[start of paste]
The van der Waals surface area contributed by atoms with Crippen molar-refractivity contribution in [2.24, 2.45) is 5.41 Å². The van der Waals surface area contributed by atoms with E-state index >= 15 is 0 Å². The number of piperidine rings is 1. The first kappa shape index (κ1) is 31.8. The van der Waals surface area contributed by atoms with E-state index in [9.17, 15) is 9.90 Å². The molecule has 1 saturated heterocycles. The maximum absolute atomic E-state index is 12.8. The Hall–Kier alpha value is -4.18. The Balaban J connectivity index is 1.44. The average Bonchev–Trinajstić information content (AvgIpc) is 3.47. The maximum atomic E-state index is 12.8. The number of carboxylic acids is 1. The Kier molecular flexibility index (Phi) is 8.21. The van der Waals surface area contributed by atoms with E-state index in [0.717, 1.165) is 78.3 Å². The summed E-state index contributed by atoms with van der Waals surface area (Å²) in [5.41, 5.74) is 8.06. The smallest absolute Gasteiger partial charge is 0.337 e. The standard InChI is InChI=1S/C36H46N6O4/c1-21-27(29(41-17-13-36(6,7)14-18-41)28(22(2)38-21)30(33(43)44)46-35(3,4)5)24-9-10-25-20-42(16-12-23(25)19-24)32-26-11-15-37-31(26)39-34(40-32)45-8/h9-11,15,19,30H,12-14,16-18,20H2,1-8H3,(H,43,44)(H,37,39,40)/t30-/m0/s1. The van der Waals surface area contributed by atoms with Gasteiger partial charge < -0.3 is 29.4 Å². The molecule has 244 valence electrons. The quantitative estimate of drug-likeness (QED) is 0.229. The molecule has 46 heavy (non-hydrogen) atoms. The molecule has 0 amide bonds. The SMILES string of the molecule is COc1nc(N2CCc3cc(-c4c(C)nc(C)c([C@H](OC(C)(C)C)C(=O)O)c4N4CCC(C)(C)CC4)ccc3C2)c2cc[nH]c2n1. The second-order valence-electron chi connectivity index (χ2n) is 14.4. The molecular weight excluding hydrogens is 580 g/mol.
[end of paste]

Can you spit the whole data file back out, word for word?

The van der Waals surface area contributed by atoms with Crippen molar-refractivity contribution in [2.24, 2.45) is 5.41 Å². The van der Waals surface area contributed by atoms with E-state index >= 15 is 0 Å². The number of piperidine rings is 1. The first kappa shape index (κ1) is 31.8. The van der Waals surface area contributed by atoms with E-state index in [9.17, 15) is 9.90 Å². The molecule has 1 saturated heterocycles. The maximum absolute atomic E-state index is 12.8. The Hall–Kier alpha value is -4.18. The Balaban J connectivity index is 1.44. The average Bonchev–Trinajstić information content (AvgIpc) is 3.47. The maximum atomic E-state index is 12.8. The number of carboxylic acids is 1. The Kier molecular flexibility index (Phi) is 8.21. The van der Waals surface area contributed by atoms with E-state index in [0.717, 1.165) is 78.3 Å². The summed E-state index contributed by atoms with van der Waals surface area (Å²) in [5.41, 5.74) is 8.06. The smallest absolute Gasteiger partial charge is 0.337 e. The standard InChI is InChI=1S/C36H46N6O4/c1-21-27(29(41-17-13-36(6,7)14-18-41)28(22(2)38-21)30(33(43)44)46-35(3,4)5)24-9-10-25-20-42(16-12-23(25)19-24)32-26-11-15-37-31(26)39-34(40-32)45-8/h9-11,15,19,30H,12-14,16-18,20H2,1-8H3,(H,43,44)(H,37,39,40)/t30-/m0/s1. The van der Waals surface area contributed by atoms with Gasteiger partial charge < -0.3 is 29.4 Å². The molecule has 244 valence electrons. The quantitative estimate of drug-likeness (QED) is 0.229. The molecule has 46 heavy (non-hydrogen) atoms. The molecule has 0 amide bonds. The SMILES string of the molecule is COc1nc(N2CCc3cc(-c4c(C)nc(C)c([C@H](OC(C)(C)C)C(=O)O)c4N4CCC(C)(C)CC4)ccc3C2)c2cc[nH]c2n1. The second-order valence-electron chi connectivity index (χ2n) is 14.4. The molecular weight excluding hydrogens is 580 g/mol.